For three months we (Sanne, Robyn, and Maud) will be in Ghana for our minor International Entrepreneurship and Development. We are working together with the start-up JDEVS Limited Company. After completing the archipelago project Vivian, Desmond, Jacqueline, and Elias all participated in the Archipelago project at the Kwadaso Agricultural College. This educational experience was led by experts from Kwadaso Argic College, Delft University of Technology, and Holland Greentech
JDEVS Mushroom Tea is an innovative project aiming to minimize food waste in Ghana. Oyster Mushrooms thrive in Ghana, using less water and land to grow on than other products. However, after harvesting, the mushrooms should be consumed within just 1 or 2 days. JDEVS found an innovative solution for long-term storage and consumption of the mushrooms, namely making tea out of it. This idea is not only good for the environment, but also empowers the entrepreneurial mindset by generating their own income and hopefully creating more employment in the future.
However, one of the primary challenges JDEVS faces is related to the thickness of their tea bags. Right now, the tea bags are quite thick which necessitates a larger quantity of tea for a satisfactory taste. Consequently, there is a need to investigate and develop thinner and environmentally friendly tea bags. Moreover, it is important that tea bags can be produced locally, reducing the reliance on imported tea bags from distant sources like China. Furthermore, JDEVS currently lacks an online presence. This presents an opportunity to establish their digital footprint if time allows. Moreover, the current dehydrator used for the mushrooms is relatively small and consumes a significant amount of energy. Again, if we find we have enough time to tackle this problem we would like to explore potential solutions to optimize the dehydrator’s efficiency and energy usage. Lastly, as we dive deeper into the Mushroom Tea Project, we’ll explore JDEVS strategies and expected outcomes. Our central mission revolves around crafting sustainable and efficient tea bags as our primary goal within this project.
During the past weeks, we decided to break our mission down. We're focussing on not just one, but two awesome subprojects. First up, we investigated the world of sustainable tea bags here in Ghana. We've been conducting a series of interviews with people in Kumasi, learning how they prepare their tea and what they like… We’ve also sent out an online questionnaire to gather even more information on the possibility of bringing eco-friendly and sustainable tea bags to the market in Ghana. So far, it looks like the sustainable ‘metal tea egg’ is winning the race.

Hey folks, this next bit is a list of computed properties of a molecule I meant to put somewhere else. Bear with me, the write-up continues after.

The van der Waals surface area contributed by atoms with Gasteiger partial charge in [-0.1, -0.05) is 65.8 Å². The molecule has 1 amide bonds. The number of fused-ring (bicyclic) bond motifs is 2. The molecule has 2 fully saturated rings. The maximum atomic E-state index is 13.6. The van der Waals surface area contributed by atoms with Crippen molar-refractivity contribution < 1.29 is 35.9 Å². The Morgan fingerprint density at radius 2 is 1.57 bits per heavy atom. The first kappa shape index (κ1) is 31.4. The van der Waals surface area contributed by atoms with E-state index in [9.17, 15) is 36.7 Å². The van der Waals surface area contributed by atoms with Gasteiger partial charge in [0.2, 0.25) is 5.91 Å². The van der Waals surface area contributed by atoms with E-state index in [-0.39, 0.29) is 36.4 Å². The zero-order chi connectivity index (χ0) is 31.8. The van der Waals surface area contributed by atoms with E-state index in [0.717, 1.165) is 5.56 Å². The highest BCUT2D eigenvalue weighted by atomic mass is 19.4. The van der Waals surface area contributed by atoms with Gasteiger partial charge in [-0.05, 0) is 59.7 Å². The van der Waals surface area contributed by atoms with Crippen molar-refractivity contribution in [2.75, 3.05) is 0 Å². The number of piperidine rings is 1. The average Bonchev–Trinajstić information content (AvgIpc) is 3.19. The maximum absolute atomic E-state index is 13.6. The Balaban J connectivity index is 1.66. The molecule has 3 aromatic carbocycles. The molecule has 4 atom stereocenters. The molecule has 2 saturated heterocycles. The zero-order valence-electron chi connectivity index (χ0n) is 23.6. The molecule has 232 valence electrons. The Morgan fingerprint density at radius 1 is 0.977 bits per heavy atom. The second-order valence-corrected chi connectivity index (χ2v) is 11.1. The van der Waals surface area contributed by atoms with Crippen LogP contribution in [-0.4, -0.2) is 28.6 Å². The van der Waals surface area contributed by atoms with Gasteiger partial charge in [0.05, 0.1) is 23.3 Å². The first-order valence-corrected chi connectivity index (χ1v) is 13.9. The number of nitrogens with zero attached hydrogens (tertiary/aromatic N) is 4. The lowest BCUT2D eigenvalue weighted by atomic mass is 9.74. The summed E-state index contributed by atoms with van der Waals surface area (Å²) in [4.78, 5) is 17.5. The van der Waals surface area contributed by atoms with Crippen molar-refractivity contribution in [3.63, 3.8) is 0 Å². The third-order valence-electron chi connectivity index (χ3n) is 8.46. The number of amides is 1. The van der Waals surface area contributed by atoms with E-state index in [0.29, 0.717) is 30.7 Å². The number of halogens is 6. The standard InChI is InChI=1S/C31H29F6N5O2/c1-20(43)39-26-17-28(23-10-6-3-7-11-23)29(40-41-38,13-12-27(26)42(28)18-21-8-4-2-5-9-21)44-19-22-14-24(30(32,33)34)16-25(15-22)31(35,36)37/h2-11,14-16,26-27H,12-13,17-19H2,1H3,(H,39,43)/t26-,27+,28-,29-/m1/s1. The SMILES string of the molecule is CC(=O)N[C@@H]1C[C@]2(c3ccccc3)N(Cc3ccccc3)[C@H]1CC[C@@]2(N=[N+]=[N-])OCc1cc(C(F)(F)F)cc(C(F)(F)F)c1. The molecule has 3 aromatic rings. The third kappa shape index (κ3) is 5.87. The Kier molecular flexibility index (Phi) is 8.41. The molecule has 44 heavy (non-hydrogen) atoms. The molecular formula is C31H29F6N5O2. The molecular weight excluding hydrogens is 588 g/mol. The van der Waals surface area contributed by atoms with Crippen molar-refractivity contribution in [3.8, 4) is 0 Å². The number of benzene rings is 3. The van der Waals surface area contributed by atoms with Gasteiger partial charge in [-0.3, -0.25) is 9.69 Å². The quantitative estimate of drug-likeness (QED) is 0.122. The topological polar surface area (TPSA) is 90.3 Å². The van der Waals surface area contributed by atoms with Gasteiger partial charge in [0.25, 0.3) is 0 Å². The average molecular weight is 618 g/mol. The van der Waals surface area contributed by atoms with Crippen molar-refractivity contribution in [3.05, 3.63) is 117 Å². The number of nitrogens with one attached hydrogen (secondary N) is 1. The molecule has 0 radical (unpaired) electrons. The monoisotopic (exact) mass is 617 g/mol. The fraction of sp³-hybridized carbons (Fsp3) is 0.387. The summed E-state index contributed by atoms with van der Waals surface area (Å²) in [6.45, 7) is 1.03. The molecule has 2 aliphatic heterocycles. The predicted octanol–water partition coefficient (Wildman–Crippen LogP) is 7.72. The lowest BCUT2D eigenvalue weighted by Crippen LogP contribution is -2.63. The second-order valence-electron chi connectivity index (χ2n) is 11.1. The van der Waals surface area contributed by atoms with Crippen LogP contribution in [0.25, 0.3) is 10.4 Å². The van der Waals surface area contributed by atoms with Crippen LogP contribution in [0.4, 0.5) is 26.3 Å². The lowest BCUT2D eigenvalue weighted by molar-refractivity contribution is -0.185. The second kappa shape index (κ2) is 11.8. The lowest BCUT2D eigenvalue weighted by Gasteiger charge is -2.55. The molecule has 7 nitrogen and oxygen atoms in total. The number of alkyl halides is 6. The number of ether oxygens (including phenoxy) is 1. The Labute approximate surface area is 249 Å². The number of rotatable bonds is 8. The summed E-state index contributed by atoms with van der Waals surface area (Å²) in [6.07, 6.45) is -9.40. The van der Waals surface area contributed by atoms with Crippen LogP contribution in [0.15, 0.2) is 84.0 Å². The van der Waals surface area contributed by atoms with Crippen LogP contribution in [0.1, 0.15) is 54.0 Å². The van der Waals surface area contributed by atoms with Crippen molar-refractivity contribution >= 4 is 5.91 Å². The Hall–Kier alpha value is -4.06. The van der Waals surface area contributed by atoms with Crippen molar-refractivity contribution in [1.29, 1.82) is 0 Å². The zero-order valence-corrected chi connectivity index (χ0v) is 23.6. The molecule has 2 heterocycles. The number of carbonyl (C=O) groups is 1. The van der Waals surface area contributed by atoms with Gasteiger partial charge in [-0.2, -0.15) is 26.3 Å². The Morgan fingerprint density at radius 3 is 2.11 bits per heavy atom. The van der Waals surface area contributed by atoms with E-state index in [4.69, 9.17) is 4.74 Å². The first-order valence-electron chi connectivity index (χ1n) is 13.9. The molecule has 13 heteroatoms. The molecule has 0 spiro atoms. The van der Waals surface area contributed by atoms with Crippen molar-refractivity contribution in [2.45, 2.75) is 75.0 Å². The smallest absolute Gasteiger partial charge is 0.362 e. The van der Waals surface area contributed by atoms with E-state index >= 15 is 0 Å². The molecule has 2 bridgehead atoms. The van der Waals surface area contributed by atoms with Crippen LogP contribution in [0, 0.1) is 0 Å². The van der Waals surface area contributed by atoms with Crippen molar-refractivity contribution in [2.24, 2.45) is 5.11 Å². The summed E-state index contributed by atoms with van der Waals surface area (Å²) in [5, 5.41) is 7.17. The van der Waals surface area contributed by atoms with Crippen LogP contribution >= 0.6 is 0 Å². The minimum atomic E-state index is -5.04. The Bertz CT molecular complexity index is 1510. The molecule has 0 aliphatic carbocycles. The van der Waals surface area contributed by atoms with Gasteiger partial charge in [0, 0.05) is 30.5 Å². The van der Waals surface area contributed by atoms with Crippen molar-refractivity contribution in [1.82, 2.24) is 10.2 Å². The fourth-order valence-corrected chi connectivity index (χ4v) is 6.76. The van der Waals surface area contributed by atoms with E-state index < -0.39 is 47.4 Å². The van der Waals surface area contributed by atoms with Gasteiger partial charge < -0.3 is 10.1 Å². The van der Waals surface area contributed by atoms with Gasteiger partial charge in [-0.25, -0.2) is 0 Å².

Secondly, we started with the design of an indirect solar dryer for the oyster mushrooms. As inspiration, we visited Joy - a chili pepper enthusiast who's rocking a solar-powered dryer-. We've teamed up with a talented TU Delft Master Group here in Ghana who are giving Joy's innovative dryer a boost. They shared all their findings and struggles, as we did with them. Tomorrow we will collect all the required materials together with Daniel, the carpenter at KAC. Coming weeks we will build the dryer and we can hopefully produce the first batch of sun-dried mushroom tea!
Unfortunately, our time in Ghana together with JDEVS came to an end. For the past six months, we have been able to develop ourselves during our minor International Entrepreneurship & Development. The goal was to work with JDEVS on growing their business. In the end, we completed two amazing projects towards a more sustainable company. So that goal is well accomplished!
At first, we performed market research with Desmond, consisting of three parts. What are actually the habits around drinking tea in Ghana? Are people willing to use and buy a reusable tea bag? As a result of the questionnaires and interviews, we and JDEVS made concrete ideas and plans for the future. Think about free sample packs with the reusable tea filter alongside their mushroom tea.
The second part of the project consisted of building the indirect solar dryer. All this we did together with JDEVS, several local stakeholders, and a group of students from the TU Delft. With full pride, we can say that Daniel built the dryer excellently using locally available and relatively cheap materials. The knowledge exchange will hopefully ensure more dryers at Kwadaso Agricultural College in the future.